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City councillors welcome Cambridge £2 visitor levy plan to raise up to £2.6m a year





Cambridge city councillors have welcomed the idea of a visitor levy for those staying overnight in the city.

And it has been confirmed that Cambridge BID, which is behind the plans, is in discussion with University of Cambridge colleges about how visitors staying in their accommodation could be included.

Tourists in Cambridge city centre. Picture: Keith Heppell
Tourists in Cambridge city centre. Picture: Keith Heppell

A proposed visitor levy of around £2 a night is proposed, which would be charge would be paid by hotel guests in Cambridge and South Cambridgeshire, as the Cambridge Independent exclusively revealed in February. The so-called ‘tourist tax’ would create a funding pot for investment in the city of up to £2.6million a year.

The visitor levy is proposed to cover people staying overnight in hotels with 10 rooms or more.

At a meeting of the city council’s strategy and resources scrutiny committee on Monday (25 March) councillors shared their support of the plans.

Cllr Karen Young (Lib Dem, Queen Edith’s) thought it sounded like a “very good thing to do”, but questioned why the charge would not cover Airbnbs and other forms of short-stay visitor accommodation in the city.

It was explained that the current system for a visitor levy was based on business rates. Councillors were told there was potential for this to change in five years when a new decision would have to be taken on continuing the levy.

Cllr Cameron Holloway (Lab, Newnham) said he thought it was a “great initiative” and said it could be “really positive for the city”.

He also highlighted a number of suggestions for where the money raised by the charge could be spent, including finding a way to encourage coaches with tourists to use the park and ride sites, and homelessness prevention work.

Cllr Holloway also said the city council was facing potential “big cuts” in the coming years, and said he would like to see some of the money being used towards helping the authority to prevent savings it would “otherwise have to make”.

Cllr Tim Bick (Lib Dem, Market) also asked if the money could be used to fund capital projects if it was decided a new facility could be needed.

He added that he hoped the visitor levy was seen as a “positive development” for the city, and that he hoped it could meet both the interests of the tourism sector and the broader interests of people living and working in Cambridge.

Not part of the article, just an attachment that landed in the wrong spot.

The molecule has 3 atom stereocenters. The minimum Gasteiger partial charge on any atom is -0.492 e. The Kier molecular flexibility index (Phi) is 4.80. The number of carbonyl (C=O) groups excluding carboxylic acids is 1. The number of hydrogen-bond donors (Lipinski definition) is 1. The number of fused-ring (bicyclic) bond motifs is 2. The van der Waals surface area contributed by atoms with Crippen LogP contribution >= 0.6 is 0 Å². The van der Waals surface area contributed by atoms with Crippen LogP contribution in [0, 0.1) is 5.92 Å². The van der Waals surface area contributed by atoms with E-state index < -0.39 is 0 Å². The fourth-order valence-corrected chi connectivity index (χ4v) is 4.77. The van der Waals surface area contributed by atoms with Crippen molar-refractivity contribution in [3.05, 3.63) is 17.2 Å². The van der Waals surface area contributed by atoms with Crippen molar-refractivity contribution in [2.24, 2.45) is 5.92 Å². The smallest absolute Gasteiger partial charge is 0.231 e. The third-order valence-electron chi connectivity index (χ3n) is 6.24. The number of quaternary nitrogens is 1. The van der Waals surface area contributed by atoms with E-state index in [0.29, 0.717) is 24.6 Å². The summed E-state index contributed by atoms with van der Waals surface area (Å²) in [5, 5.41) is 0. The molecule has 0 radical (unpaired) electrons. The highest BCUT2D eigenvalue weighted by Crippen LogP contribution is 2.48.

The Cambridge BID team, from left Helen Hames, Chris Douglas, Natalie Cargill, Maria Manion, Becky Burrell, and Glen Sharp, which is putting forward the proposals for a visitor levy in the region Picture: Keith Heppell
The Cambridge BID team, from left Helen Hames, Chris Douglas, Natalie Cargill, Maria Manion, Becky Burrell, and Glen Sharp, which is putting forward the proposals for a visitor levy in the region Picture: Keith Heppell

Maria Manion, chief executive of Cambridge BID, said capital investments could be considered, highlighting that new wayfinding infrastructure was something already being looked at.

She added that the money raised from the levy was likely to be used up quickly, but said it could also offer the opportunity to enable other sources of funding to be found as well.

Cllr Alice Gilderdale (Lab, East Chesterton), executive councillor for community wealth building and community safety, said while the visitor levy could offer an “exciting new pot of funding” she said it would not be a “silver bullet”.

Under the current plan, the charge would be £2 a night for the first two years and £3 a night for the following three years. If agreed, the charge is proposed to be introduced from January 2025.

A report said it was estimated the charge could bring in £1.5m to £2.6m a year, based on an average occupancy of between 66 per cent and 76 per cent.

It would also not apply to places where visitor accommodation is a secondary part of the business, for example, pubs that offer guest rooms.

The city council report said it could not be mandated for the visitor levy to cover the university colleges when its rooms are let out on a commercial basis at certain times of the year.

However, the report said a voluntary agreement is being explored with the colleges.

The committee councillors voted unanimously to endorse moving forward with work to introduce the new visitor levy. However, the charge can only be introduced if it is supported by more than half of the hotel owners who would be covered by the charge.

A ballot is due in the summer.



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